GPWA Times Magazine - Issue 8 - April 2009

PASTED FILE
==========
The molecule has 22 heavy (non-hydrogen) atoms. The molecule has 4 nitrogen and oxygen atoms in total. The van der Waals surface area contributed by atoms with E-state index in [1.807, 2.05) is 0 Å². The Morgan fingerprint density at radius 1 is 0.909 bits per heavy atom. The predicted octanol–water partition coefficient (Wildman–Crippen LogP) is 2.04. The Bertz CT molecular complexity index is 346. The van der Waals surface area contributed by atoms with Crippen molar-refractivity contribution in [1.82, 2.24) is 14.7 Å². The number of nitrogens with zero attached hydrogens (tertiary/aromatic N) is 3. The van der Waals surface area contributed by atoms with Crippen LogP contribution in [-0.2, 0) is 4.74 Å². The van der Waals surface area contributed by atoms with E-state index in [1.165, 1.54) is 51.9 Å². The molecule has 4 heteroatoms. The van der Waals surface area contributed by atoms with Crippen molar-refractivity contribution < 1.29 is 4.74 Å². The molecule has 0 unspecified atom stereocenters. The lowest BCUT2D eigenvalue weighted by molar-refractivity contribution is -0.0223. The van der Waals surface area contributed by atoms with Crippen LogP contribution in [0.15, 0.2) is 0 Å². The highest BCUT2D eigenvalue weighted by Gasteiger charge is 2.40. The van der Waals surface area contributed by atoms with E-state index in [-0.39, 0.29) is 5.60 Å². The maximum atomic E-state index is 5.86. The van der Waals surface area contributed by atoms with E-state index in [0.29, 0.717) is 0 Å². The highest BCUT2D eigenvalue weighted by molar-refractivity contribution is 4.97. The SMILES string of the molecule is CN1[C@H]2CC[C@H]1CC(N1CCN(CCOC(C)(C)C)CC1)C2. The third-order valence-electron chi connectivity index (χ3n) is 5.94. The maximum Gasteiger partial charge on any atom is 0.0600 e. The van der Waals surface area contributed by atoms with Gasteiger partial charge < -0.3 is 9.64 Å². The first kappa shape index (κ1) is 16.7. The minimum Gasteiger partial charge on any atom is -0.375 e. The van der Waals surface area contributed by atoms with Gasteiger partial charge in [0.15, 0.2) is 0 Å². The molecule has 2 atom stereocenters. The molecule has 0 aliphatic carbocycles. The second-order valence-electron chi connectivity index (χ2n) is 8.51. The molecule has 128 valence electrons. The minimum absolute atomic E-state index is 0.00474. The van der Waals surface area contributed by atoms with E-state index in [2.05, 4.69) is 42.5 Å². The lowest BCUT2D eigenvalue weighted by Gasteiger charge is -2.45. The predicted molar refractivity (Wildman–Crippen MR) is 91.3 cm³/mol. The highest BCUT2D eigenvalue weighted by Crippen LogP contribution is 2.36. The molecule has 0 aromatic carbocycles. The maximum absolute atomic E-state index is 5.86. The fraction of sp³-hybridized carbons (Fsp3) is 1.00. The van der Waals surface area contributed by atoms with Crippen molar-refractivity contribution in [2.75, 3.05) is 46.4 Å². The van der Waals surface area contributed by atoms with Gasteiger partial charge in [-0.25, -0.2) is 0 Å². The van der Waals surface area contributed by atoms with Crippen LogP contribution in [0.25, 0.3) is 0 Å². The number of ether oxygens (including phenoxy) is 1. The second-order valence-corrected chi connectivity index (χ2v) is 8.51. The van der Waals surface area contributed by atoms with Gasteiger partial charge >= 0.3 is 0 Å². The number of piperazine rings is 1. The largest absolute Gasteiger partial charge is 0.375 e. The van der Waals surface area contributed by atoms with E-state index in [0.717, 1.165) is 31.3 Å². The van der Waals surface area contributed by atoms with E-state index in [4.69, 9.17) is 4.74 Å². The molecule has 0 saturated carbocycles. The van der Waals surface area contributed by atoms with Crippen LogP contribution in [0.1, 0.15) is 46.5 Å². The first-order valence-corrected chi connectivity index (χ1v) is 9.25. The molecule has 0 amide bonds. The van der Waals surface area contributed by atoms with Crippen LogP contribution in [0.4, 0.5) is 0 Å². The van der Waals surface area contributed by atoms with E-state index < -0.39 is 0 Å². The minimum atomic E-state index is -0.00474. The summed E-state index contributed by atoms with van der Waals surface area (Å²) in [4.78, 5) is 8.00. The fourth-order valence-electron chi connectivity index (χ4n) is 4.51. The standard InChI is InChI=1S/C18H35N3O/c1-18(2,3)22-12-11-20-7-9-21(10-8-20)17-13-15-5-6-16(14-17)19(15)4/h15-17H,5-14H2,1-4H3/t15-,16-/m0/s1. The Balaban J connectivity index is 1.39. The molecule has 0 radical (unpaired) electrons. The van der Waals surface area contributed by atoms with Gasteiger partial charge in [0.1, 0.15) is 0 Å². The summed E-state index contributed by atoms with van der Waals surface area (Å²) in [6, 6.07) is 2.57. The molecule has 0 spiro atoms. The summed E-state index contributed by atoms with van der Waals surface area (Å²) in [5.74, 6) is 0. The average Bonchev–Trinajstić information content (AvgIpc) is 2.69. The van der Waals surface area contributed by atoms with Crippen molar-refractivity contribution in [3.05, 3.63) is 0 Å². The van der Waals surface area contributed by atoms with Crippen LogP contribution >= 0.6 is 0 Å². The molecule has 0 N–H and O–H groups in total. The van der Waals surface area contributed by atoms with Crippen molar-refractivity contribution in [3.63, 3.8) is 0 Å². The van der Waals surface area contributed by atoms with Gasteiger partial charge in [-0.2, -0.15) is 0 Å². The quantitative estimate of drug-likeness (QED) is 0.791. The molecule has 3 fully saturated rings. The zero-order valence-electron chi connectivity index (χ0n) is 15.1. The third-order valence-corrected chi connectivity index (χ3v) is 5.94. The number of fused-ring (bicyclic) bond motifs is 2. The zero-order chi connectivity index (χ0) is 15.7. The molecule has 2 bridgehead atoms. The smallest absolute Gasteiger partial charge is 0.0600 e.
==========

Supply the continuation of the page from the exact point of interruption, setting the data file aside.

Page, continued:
WALL OF SHAME by J. Todd, Executive Director, APCW T he APCW’s Wall of Shame just keeps growing. In the last issue, we nailed the Grand Prive Casino Group, Russ Hamilton, Steve Bes- hear, and Spencer Bachus to the wall for their extraordinary efforts to bring down the indus- try that we work in and love. In this issue, we visit Europe to tack up two new hides to the wall. So as you read through, remember that the fight to preserve online gambling is global, and it’s ongoing. Enemies of the industry can and will pop up in the places we least expect them. So we have to be prepared to defend our industry, and carry the fight to all comers. Christel Schaldemose Charlie McCreevy, the European Commis- sioner for the Internal Market and Services, has been a true hero to the online gambling community. McCreevy has led the charge to end government monopolies of the gambling industry and allow online gambling firms to offer their services through- out the EU. But in one fell swoop, Christel Schalde- mose might have undermined all of those efforts. Schaldemose is a member of the European Parlia- ment. She is a Danish national and sits with the Socialist Group in the Euro- pean Parliament. Unfortunately, she’s the type of socialist that gives socialism a bad name. Schaldemose issued a report that would block the formation of a single market for online gambling in the EU. Although the report is nonbinding, it passed 544-36 and clearly reflects the view that most European nations do not want to open up their markets to the online gambling industry. “Member States have an interest and right to regulate and control their gambling mar- kets in accordance with their traditions and cultures in order to protect consumers against addiction, fraud, money-laundering and match-fixing in sports, as well as to protect the culturally-built funding structures which finance sports activities,” the report reads. As troubling as the vote is, the rampant hy- pocrisy in the report is even worse. Cloaked in the veil of protecting consumers and prevent- ing gambling addiction, this measure is about one thing and one thing only – protecting the sports betting monopolies that most countries enjoy, and the revenue they generate. Peruse the text of the bill and you’ll find evi- dence of that everywhere. Here are a couple of gems: “Whereas the revenue generated by govern- ment and government-authorised gambling activities is by far the most important source of income for sports organisations in many Member States…” “Notes that criminal activities, such as money- laundering, and black economies can be as- sociated with gambling activities and impact on the integrity of sports events; considers that the threat to the integrity of sport and sporting competitions impacts heavily on grassroots participation, a key contributor to public health and social integration; is of the opinion that, if a sport is perceived as the subject of manipulation for the financial gain of players, officials or third parties rather than played according to its values, rules and for the enjoyment of its fans, this could result in a loss of public trust…” Yep. They can bet on sports at Danske Spil be- cause THAT doesn’t affect the integrity of the game. But place a bet online and ‘Whoa, this match has been fixed.’ That’s just ridiculous. And that’s why Schaldemose is on the Wall of Shame. Church of England Hypocrisy is the reason the Church of England has earned a spot on our Wall of Shame. Earlier this year the Church of England, along with 40 MPs, called on Google to stop running online gambling advertisements in the U.K. And to a certain degree, it’s understandable why the Church of England would take this stance. The Church of England says it opposes gambling, online or otherwise, because of “the social damage caused by gambling abuse and misuse, which has tragic consequences for many families.” So in theory, supporting a ban on online gambling advertising makes sense. But while the Church is formally against gam- bling, it allows individual churches to accept money from bingo and lottery events. “Gambling is a legitimate leisure activity for many people,” says the Church in an ethics document on their Web site. “The Church distinguishes between the decisions made by individuals or individual churches on one hand who choose to accept monies from lotteries and bingo events, and judgements made by the Church as a whole in avoiding taking income from, or providing capital to, companies wholly or mainly involved in the gambling industry.” And that, my friends, is hypocrisy. It’s O.K. for churches to hold and profit from gambling events, but it’s not O.K. for people to gamble. And that’s why the Church of England is on the Wall of Shame. GPWA Times | APCW’s Wall of Shame